In response to the government?s consultation paper, Transforming Legal Aid - the Next Steps, the LCCSA organised a meeting on 1 October at the Camden Centre. Around 500 solicitors and barristers attended. On the platform, along with president Akhtar Ahmad and past president Greg Powell, there were representatives of the Legal Aid Practioners? Group (LAPG), the Criminal Bar Association (CBA), the Criminal Law Solicitors? Association (CLSA) and the Law Society.
Akhtar said that the unitedprofessions had defeated some of the most dangerous proposals put forward by the government in their first paper, Transforming Legal Aid. Carole Storer, of LAPG, chairing the discussion, expressed her concern at the way in which politicians seem notpersuaded by evidence ? not least by the fact that expenditure on criminal legal aid is actually going down.
Greg Powell said that the government?sassertions about the conclusions of the Otterburn report, commissioned by the Law Society, were a travesty: it does not say that it will be possible to deliver the current quality of service after a 17.5% cut. He pointed out that, if cuts go ahead, fees for police station work in London will, in fact, be cut by 33% or 34%. "We can no longer fulfil our professional obligation to defend people at these prices?, he said, raising the possibility of some form of direct action, affecting the criminal courts.
Nigel Lithman QC, of the CBA, also supported direct action. "No profession has ever been treated with such contempt?, he said, describing the proposal to cut VHCC cases by 30%.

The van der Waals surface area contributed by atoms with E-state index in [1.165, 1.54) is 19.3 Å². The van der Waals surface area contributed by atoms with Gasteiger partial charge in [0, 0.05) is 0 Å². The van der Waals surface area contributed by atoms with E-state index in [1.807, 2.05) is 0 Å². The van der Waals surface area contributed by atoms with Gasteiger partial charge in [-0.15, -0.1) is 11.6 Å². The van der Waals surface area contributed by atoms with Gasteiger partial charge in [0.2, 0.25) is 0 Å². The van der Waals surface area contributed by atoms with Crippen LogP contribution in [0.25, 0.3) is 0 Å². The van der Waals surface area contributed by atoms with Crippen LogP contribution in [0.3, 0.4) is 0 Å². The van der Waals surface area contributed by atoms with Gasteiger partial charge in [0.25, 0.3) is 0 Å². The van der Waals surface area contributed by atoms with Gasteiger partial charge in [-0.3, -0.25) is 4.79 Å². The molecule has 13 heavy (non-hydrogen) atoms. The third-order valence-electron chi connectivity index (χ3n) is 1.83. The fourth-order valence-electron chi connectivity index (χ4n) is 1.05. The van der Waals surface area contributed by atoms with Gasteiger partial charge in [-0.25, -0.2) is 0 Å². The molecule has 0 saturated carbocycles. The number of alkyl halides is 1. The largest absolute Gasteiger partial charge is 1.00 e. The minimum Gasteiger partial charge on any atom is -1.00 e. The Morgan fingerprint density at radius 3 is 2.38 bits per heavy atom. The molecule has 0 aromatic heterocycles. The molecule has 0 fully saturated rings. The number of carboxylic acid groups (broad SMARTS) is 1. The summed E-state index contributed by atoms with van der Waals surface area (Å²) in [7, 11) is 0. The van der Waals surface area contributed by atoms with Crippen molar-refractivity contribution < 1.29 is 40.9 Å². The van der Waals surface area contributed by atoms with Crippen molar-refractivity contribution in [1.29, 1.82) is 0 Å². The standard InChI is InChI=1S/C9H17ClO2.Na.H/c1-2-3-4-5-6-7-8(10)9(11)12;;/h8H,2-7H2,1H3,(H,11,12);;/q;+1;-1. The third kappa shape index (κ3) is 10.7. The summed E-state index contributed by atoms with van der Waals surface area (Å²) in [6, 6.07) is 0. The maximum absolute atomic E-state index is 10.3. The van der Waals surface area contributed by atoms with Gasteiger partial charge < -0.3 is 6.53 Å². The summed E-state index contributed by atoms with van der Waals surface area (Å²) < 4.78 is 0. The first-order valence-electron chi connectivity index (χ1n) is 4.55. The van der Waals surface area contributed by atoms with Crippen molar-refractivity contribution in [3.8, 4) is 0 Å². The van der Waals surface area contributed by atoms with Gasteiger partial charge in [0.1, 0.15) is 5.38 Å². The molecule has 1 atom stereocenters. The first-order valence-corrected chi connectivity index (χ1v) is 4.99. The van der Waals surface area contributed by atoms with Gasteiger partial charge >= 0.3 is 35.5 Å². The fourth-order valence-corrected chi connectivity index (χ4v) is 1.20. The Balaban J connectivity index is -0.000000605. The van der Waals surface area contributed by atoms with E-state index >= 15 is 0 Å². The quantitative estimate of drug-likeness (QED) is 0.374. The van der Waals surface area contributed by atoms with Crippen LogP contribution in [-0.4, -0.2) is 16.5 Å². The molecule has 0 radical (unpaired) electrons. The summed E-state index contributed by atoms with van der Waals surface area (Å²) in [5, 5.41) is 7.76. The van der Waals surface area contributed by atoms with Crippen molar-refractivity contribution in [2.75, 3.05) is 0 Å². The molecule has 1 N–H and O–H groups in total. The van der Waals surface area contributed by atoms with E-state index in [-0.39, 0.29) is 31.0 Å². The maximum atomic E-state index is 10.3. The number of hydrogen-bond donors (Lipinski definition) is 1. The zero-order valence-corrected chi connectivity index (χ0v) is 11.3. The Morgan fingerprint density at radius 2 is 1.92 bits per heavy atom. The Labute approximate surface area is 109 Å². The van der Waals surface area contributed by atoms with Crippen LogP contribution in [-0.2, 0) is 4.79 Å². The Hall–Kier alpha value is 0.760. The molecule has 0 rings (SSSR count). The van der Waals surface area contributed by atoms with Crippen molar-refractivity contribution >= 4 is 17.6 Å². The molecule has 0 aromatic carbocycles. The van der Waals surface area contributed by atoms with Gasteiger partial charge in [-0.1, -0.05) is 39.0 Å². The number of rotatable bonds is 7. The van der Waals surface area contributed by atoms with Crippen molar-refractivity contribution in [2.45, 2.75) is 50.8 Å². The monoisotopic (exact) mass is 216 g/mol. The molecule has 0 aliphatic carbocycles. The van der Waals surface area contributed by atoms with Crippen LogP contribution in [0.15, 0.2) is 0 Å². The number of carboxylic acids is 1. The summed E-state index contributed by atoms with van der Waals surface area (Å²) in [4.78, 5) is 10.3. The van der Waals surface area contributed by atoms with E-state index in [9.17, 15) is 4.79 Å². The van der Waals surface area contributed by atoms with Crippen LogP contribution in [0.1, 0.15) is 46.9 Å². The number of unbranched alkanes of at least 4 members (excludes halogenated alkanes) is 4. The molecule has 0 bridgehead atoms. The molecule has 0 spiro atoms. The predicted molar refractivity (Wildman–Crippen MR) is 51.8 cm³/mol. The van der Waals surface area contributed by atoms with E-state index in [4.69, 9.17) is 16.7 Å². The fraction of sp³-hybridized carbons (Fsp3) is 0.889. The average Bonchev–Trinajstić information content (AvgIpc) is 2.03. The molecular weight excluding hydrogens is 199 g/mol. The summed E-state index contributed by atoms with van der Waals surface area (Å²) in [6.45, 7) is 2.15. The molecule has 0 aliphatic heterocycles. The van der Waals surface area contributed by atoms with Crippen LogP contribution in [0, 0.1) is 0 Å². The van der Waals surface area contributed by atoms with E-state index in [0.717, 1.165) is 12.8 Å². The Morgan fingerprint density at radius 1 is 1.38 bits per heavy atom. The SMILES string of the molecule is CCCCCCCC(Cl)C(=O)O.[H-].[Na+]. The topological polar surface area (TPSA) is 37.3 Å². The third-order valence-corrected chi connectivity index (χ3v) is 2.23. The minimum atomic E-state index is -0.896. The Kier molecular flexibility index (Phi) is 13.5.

The mood of the meeting changed when Des Hudson, of the Law Society, made his contribution. He was clear that "the Lord Chancellor does not need all of you to deliver the CJS: he only needs some of you.? He said that there is no support for the legal profession in Parliament.
He then went on to describe the discussions that the Law Society had engaged in with the government since the first consultation paper and argued that much had been achieved: the government has retreated on its proposals about client choice and price competitive tendering. Insisting that the Law Society was not in favour of cuts, he told the meeting that
, in the light of the Big Firms? Group?s assertion that just 250 firms are prepared to deliver the whole criminal contract, when negotiating with the government, some concessions (on a two-tier approach to duty solicitor contracts) had to be made. His speech was greeted with cries of "Shame!? and no applause.
Bill Waddington of the CLSA described himself as "stunned, shocked and disappointed by the Law Society?s U-turn.? He continued, "Client choice is no choice at all if your high street solicitors go out of business.?
From the floor, there were repeated calls for unity, action and attacks on the Law Society?s position.
Michael Turner QC said that the Society had talked to government without the support of the representative organisations and asked for an assurance that it would not make further concessions without consulting those they represent. Des Hudson responded, "If the Law Society takes a decision, it does so with reference to its constitutional arrangements.?
Others from the floor asserted that there was indeed support for the professions in Parliament and that it is inaccurate to say that 250 firms could cover the work currently done. There was a discussion of possible< /span> action against the proposed reforms and cuts; and a resolution was passed that there should indeed be some action and that the leadership of the representative bodies would agree the finer details.
Other resolutions included an expression of no confidence in the MoJ to deliver an efficient justice system and a demand that it should withdraw the current consultation, the proposed cuts and the restrictions on access to justice, and engage in constructive evidence-based dialogue concerning the administration of justice and its funding,involving all interested parties.